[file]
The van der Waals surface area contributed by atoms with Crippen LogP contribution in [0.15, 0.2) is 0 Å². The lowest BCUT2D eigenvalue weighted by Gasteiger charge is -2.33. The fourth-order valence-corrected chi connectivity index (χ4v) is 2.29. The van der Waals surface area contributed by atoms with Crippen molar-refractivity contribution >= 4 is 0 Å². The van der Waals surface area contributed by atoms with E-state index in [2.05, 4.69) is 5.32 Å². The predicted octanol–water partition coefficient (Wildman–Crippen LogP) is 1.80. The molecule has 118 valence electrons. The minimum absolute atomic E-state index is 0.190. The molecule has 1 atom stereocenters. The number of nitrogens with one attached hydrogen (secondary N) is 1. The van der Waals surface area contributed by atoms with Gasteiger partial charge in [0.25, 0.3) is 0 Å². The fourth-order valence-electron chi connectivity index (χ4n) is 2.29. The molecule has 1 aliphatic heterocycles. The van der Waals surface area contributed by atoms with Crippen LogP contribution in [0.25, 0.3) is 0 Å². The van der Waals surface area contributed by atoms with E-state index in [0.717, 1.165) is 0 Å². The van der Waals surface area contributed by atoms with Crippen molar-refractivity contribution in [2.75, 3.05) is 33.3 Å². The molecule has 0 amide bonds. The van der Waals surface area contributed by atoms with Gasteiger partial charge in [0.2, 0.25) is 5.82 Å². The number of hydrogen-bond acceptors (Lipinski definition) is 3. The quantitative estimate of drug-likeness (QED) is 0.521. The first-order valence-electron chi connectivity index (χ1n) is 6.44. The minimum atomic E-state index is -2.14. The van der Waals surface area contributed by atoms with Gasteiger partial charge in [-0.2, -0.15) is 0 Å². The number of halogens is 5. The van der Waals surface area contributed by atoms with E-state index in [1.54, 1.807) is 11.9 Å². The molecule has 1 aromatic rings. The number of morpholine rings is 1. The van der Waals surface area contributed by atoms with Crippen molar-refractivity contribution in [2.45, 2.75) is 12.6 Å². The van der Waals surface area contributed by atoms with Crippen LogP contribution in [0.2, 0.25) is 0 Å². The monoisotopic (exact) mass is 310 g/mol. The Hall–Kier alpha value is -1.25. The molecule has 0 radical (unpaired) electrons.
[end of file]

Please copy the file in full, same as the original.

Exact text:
The van der Waals surface area contributed by atoms with Crippen LogP contribution in [0.15, 0.2) is 0 Å². The lowest BCUT2D eigenvalue weighted by Gasteiger charge is -2.33. The fourth-order valence-corrected chi connectivity index (χ4v) is 2.29. The van der Waals surface area contributed by atoms with Crippen molar-refractivity contribution >= 4 is 0 Å². The van der Waals surface area contributed by atoms with E-state index in [2.05, 4.69) is 5.32 Å². The predicted octanol–water partition coefficient (Wildman–Crippen LogP) is 1.80. The molecule has 118 valence electrons. The minimum absolute atomic E-state index is 0.190. The molecule has 1 atom stereocenters. The number of nitrogens with one attached hydrogen (secondary N) is 1. The van der Waals surface area contributed by atoms with Gasteiger partial charge in [0.25, 0.3) is 0 Å². The fourth-order valence-electron chi connectivity index (χ4n) is 2.29. The molecule has 1 aliphatic heterocycles. The van der Waals surface area contributed by atoms with Crippen LogP contribution in [0.25, 0.3) is 0 Å². The van der Waals surface area contributed by atoms with E-state index in [0.717, 1.165) is 0 Å². The van der Waals surface area contributed by atoms with Crippen molar-refractivity contribution in [2.75, 3.05) is 33.3 Å². The molecule has 0 amide bonds. The van der Waals surface area contributed by atoms with Gasteiger partial charge in [0.2, 0.25) is 5.82 Å². The number of hydrogen-bond acceptors (Lipinski definition) is 3. The quantitative estimate of drug-likeness (QED) is 0.521. The first-order valence-electron chi connectivity index (χ1n) is 6.44. The minimum atomic E-state index is -2.14. The van der Waals surface area contributed by atoms with Gasteiger partial charge in [-0.2, -0.15) is 0 Å². The number of halogens is 5. The van der Waals surface area contributed by atoms with E-state index in [1.54, 1.807) is 11.9 Å². The molecule has 1 aromatic rings. The number of morpholine rings is 1. The van der Waals surface area contributed by atoms with Crippen molar-refractivity contribution in [2.45, 2.75) is 12.6 Å². The van der Waals surface area contributed by atoms with Crippen LogP contribution in [0.2, 0.25) is 0 Å². The monoisotopic (exact) mass is 310 g/mol. The Hall–Kier alpha value is -1.25. The molecule has 0 radical (unpaired) electrons.